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South Shore Days 1940's & '50's [Kindle Edition]

Gerald J. Lewis
5.0 out of 5 stars  See all reviews (7 customer reviews)

Print List Price: $18.19
Kindle Price: $8.75
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Book Description

This is a personal memoir of good times in Chicago back in the days when candy bars and White Castles cost a mere 5 cents. Chicago is a “city of neighborhoods,” whether you are talking about Chinatown, Canaryville, Bridgeport, Beverly, South Chicago, Bronzeville, Hyde Park, Woodlawn or Englewood. This story takes place in the old South Shore neighborhood nestled on Lake Michigan between Jackson Park to the north and the booming steel mills to the south. My cousin, Dr. Bruce Hannon of the University of Illinois, used to say, “Good people make a good place good” and South Shore was one of those places...

Product Details

  • File Size: 1364 KB
  • Print Length: 302 pages
  • Simultaneous Device Usage: Unlimited
  • Publisher: Gerald J Lewis (May 15, 2009)
  • Sold by: Amazon Digital Services, Inc.
  • Language: English
  • ASIN: B002GKADY0
  • Text-to-Speech: Enabled
  • X-Ray:
  • Word Wise: Not Enabled
  • Lending: Enabled
  • Amazon Best Sellers Rank: #690,192 Paid in Kindle Store (See Top 100 Paid in Kindle Store)
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Customer Reviews

Most Helpful Customer Reviews
2 of 2 people found the following review helpful
5.0 out of 5 stars A Rememberance of Growing Up December 7, 2009
By Oak
Format:Paperback|Verified Purchase
Gerry Lewis has written a top memoir of the days in South Shore. He attended the Catholic Schools and I attended the Public, South Shore. His perspective is interesting. It is so important to remember this. It is from which we came. Sometimes it seems like another world. It was another world compared to the present.
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1 of 1 people found the following review helpful
By Don
Format:Kindle Edition|Verified Purchase
I'm 68 and newly retired. I just stumbled across the book "South Shore Days 1940's & 50's" A collection of stories about growing up in the South Shore neighborhood of Chicago. What an enjoyable book, I just could not put this book down. I read it in a day and a half which is really fast for a slow reader like myself. The author is about 3 1/2 yrs older than I am, and although I grew up in a suburb about 30 miles north of the Chicago, I found many similarities that reminded me of Deerfield, the town I grew up in. For every story the author tells I had a similar experience, that brought back long forgotten memories.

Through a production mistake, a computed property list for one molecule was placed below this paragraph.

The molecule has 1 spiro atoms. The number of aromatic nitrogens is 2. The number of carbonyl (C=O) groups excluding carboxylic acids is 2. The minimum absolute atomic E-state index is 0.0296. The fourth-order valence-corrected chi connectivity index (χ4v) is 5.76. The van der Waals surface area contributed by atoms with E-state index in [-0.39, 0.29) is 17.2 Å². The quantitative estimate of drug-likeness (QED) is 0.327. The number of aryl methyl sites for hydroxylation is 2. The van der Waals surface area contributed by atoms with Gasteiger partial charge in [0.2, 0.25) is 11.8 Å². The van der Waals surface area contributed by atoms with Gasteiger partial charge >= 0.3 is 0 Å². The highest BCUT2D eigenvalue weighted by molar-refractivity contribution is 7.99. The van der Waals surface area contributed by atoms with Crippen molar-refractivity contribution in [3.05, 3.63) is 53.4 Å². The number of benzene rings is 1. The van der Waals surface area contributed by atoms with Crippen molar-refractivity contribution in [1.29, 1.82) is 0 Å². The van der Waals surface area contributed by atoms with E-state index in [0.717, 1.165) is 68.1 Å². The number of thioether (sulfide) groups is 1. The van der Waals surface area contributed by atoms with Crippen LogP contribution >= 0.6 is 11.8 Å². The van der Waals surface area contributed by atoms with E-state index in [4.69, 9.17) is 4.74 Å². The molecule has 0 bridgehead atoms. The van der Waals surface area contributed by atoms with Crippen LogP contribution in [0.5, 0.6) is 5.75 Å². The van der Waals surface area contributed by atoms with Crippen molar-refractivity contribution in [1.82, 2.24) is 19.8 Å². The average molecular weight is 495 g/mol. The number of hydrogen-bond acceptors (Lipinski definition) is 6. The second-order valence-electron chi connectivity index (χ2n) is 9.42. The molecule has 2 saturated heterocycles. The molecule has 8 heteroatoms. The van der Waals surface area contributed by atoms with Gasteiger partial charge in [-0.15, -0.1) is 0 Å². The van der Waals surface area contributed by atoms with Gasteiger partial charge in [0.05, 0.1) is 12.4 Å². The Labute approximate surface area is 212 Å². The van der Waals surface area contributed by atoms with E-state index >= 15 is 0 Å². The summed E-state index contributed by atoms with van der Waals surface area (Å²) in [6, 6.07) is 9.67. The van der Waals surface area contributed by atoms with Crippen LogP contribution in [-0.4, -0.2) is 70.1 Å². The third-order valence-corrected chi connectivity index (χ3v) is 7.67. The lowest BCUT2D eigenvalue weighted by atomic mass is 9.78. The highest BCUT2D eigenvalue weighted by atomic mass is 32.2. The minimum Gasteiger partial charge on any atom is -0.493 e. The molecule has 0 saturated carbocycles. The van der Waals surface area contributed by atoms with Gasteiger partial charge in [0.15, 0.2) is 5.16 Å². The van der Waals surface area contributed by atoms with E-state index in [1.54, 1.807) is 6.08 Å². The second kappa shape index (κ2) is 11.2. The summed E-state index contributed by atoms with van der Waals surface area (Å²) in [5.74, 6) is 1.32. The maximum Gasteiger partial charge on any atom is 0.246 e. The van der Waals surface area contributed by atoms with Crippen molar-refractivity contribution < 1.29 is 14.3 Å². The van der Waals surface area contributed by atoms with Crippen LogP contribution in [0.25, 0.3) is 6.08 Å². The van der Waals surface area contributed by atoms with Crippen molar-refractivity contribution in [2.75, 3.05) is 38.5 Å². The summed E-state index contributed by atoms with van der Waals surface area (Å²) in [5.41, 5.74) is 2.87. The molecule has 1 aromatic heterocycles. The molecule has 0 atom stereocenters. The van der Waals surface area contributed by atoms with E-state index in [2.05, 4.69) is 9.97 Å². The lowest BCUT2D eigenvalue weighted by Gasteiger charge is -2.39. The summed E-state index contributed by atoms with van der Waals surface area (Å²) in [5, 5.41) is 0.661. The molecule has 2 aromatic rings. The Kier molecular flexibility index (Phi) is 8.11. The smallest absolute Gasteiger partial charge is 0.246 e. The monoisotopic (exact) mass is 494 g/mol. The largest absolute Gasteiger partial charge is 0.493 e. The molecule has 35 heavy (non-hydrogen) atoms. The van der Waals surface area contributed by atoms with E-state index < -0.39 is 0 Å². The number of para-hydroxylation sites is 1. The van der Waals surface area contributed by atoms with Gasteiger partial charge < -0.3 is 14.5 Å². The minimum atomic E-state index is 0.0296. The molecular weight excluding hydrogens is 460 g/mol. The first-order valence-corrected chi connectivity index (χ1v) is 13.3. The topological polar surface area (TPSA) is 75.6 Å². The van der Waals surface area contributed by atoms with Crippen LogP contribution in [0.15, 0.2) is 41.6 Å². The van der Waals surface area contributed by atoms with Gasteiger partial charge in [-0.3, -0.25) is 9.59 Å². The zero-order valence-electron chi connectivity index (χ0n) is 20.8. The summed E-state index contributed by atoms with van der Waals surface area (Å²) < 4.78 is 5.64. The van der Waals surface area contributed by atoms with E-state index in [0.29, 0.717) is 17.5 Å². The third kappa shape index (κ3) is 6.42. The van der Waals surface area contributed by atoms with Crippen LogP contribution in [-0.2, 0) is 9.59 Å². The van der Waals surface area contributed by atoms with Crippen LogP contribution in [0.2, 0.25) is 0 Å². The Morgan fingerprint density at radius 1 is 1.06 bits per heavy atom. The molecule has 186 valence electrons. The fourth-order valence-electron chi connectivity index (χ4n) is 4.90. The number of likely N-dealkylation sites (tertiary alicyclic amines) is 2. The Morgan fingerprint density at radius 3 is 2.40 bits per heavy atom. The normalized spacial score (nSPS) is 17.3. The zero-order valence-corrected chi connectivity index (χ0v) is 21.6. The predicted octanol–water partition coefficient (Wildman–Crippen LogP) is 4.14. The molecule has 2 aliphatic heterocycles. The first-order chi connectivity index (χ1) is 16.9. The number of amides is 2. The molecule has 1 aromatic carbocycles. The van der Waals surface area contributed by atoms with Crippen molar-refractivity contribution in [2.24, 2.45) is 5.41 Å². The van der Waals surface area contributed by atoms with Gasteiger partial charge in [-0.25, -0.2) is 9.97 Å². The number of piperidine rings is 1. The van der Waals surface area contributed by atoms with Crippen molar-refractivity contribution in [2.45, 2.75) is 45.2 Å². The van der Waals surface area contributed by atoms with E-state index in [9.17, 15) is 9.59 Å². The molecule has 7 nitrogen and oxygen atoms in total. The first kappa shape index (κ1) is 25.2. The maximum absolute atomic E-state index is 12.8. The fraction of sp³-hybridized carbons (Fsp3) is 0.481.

Anyone who grew up during this era, will also find that true and will enjoy the book as much as I did.

If you ever wondered what it would have been like to grow up in a big city neighborhood, or small town, or if you had family who did, and were curious about their past... it is a must read!

He mentions other books one about old Chicago: "The Jungle" by Upton Sinclair and "Farmington" a semi- autobiographical by Clarence Darrow The paragraph he quotes that Darrow writes you will have to read for yourself... it is astounding!

One of the best things about this book is... I could not put it down and enjoyed staying up half the night to finish it.

I had only one problem with this book... I could not put it down and enjoyed staying up half the night to finish it.

One of the best parts of this book, is how the author, being a educator, gives us a great insight in going back examining our own past. Asking how our memories might have shaped our own futures.
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1 of 1 people found the following review helpful
5.0 out of 5 stars Inside Old Ladies' Penitentiary March 9, 2010
Format:Paperback|Verified Purchase
A great read for anybody who grew up in a city of neighborhoods way back then before the flight to the burbs, and not only for former parochial school kids but for public school kids like me who always wondered what "inside a parochial school" would have been like. Or, even for today's kids who wonder what it was really like for Grandpa back then.

For this South Shore Alumnus who grew up a few blocks away from the author at the same time, but knew him only by reputation, the book really captured the feel of the times, and the place, from the Mom and Pop stores to the theatres and the lakefront, and the character of many of the people I well remember, a number of whom were mentioned in the book.

And, more than just a great nostalgia bath from the old days in the 1st Daley's "da great city of Chicaga", which the author explores beyond just his own neighborhood, the book, between the lines, tells how a kid with the potential for becoming a real penitentiary guy grew up to become a teacher himself, of the most dedicated kind, and with the heart to go way back, and far, to seek out his old "jailers" from long ago at the "Old Ladies Penitentiary".
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1 of 1 people found the following review helpful
5.0 out of 5 stars Great Memories January 8, 2010
Format:Kindle Edition|Verified Purchase
Having grown up in South Shore and attending OLP, just 2 years behind the author, I thoroughly enjoyed this reminder of how exciting it was to live in this neighborhood. I also read through it and had a hard time putting it down. I recommend this book to anyone from our neighborhood, our Parish, Our Lady of Peace or anyone who grew up in any tightly knit neighborhood in any city. and even if you didn't, I'd recommend it to experience what the '40's and 50's were like. I especially appreciated the refernce to "Addy", our newspaper lady who was always on the corner of 79th and Jeffrey.....thanks, Gerald for a great book.....
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